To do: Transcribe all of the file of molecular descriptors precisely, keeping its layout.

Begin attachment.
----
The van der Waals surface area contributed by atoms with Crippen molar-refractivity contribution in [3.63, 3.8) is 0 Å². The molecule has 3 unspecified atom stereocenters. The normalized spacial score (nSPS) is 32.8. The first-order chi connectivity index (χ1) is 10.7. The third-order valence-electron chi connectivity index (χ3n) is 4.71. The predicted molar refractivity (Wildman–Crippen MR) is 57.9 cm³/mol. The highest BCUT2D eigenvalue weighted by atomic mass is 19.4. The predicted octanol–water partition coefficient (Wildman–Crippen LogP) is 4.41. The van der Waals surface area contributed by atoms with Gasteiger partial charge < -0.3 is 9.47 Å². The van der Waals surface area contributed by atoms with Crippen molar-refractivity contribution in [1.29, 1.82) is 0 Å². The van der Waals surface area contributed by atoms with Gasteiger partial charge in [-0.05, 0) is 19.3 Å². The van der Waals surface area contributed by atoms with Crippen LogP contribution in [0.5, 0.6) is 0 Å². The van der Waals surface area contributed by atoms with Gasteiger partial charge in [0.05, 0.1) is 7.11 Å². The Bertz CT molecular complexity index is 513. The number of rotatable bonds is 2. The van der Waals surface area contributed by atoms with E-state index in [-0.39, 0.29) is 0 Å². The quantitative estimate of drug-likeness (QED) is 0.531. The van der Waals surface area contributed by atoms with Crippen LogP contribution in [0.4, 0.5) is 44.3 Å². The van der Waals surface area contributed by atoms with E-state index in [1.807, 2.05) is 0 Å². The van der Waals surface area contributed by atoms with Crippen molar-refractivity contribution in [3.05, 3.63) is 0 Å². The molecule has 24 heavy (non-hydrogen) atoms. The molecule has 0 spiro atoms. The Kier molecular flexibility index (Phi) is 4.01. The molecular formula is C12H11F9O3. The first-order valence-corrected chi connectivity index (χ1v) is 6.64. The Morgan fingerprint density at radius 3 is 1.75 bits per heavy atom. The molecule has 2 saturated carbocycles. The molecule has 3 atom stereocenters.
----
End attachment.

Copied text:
The van der Waals surface area contributed by atoms with Crippen molar-refractivity contribution in [3.63, 3.8) is 0 Å². The molecule has 3 unspecified atom stereocenters. The normalized spacial score (nSPS) is 32.8. The first-order chi connectivity index (χ1) is 10.7. The third-order valence-electron chi connectivity index (χ3n) is 4.71. The predicted molar refractivity (Wildman–Crippen MR) is 57.9 cm³/mol. The highest BCUT2D eigenvalue weighted by atomic mass is 19.4. The predicted octanol–water partition coefficient (Wildman–Crippen LogP) is 4.41. The van der Waals surface area contributed by atoms with Gasteiger partial charge < -0.3 is 9.47 Å². The van der Waals surface area contributed by atoms with Crippen molar-refractivity contribution in [1.29, 1.82) is 0 Å². The van der Waals surface area contributed by atoms with Gasteiger partial charge in [-0.05, 0) is 19.3 Å². The van der Waals surface area contributed by atoms with Crippen LogP contribution in [0.5, 0.6) is 0 Å². The van der Waals surface area contributed by atoms with Gasteiger partial charge in [0.05, 0.1) is 7.11 Å². The Bertz CT molecular complexity index is 513. The number of rotatable bonds is 2. The van der Waals surface area contributed by atoms with E-state index in [-0.39, 0.29) is 0 Å². The quantitative estimate of drug-likeness (QED) is 0.531. The van der Waals surface area contributed by atoms with Crippen LogP contribution in [0.4, 0.5) is 44.3 Å². The van der Waals surface area contributed by atoms with E-state index in [1.807, 2.05) is 0 Å². The van der Waals surface area contributed by atoms with Crippen molar-refractivity contribution in [3.05, 3.63) is 0 Å². The molecule has 24 heavy (non-hydrogen) atoms. The molecule has 0 spiro atoms. The Kier molecular flexibility index (Phi) is 4.01. The molecular formula is C12H11F9O3. The first-order valence-corrected chi connectivity index (χ1v) is 6.64. The Morgan fingerprint density at radius 3 is 1.75 bits per heavy atom. The molecule has 2 saturated carbocycles. The molecule has 3 atom stereocenters.